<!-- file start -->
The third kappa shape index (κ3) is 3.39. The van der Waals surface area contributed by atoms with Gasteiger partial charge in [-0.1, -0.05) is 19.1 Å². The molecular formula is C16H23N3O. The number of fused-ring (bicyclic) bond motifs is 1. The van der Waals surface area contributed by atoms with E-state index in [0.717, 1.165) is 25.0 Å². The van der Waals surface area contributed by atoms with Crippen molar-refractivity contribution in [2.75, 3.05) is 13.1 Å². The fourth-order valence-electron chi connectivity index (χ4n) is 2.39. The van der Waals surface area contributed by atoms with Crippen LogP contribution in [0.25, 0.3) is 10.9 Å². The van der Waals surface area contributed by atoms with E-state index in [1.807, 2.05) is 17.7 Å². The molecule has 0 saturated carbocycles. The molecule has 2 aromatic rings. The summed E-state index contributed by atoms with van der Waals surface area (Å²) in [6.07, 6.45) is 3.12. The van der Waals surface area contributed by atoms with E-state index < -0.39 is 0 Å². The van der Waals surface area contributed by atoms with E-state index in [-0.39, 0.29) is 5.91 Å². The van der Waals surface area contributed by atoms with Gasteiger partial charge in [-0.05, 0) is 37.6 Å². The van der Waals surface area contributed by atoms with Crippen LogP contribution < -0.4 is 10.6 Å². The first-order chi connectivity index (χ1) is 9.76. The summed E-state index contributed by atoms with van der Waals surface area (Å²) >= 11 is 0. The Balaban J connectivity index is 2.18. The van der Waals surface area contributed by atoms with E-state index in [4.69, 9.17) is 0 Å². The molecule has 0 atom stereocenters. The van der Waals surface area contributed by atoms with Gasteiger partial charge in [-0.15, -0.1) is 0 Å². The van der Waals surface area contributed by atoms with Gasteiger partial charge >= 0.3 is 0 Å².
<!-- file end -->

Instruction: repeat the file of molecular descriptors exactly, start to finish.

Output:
The third kappa shape index (κ3) is 3.39. The van der Waals surface area contributed by atoms with Gasteiger partial charge in [-0.1, -0.05) is 19.1 Å². The molecular formula is C16H23N3O. The number of fused-ring (bicyclic) bond motifs is 1. The van der Waals surface area contributed by atoms with E-state index in [0.717, 1.165) is 25.0 Å². The van der Waals surface area contributed by atoms with Crippen molar-refractivity contribution in [2.75, 3.05) is 13.1 Å². The fourth-order valence-electron chi connectivity index (χ4n) is 2.39. The van der Waals surface area contributed by atoms with Crippen LogP contribution in [0.25, 0.3) is 10.9 Å². The van der Waals surface area contributed by atoms with E-state index in [1.807, 2.05) is 17.7 Å². The molecule has 0 saturated carbocycles. The molecule has 2 aromatic rings. The summed E-state index contributed by atoms with van der Waals surface area (Å²) in [6.07, 6.45) is 3.12. The van der Waals surface area contributed by atoms with E-state index < -0.39 is 0 Å². The van der Waals surface area contributed by atoms with E-state index in [-0.39, 0.29) is 5.91 Å². The van der Waals surface area contributed by atoms with Gasteiger partial charge in [-0.05, 0) is 37.6 Å². The van der Waals surface area contributed by atoms with Crippen LogP contribution < -0.4 is 10.6 Å². The first-order chi connectivity index (χ1) is 9.76. The summed E-state index contributed by atoms with van der Waals surface area (Å²) >= 11 is 0. The Balaban J connectivity index is 2.18. The van der Waals surface area contributed by atoms with E-state index in [4.69, 9.17) is 0 Å². The molecule has 0 atom stereocenters. The van der Waals surface area contributed by atoms with Gasteiger partial charge in [-0.15, -0.1) is 0 Å². The van der Waals surface area contributed by atoms with Gasteiger partial charge >= 0.3 is 0 Å².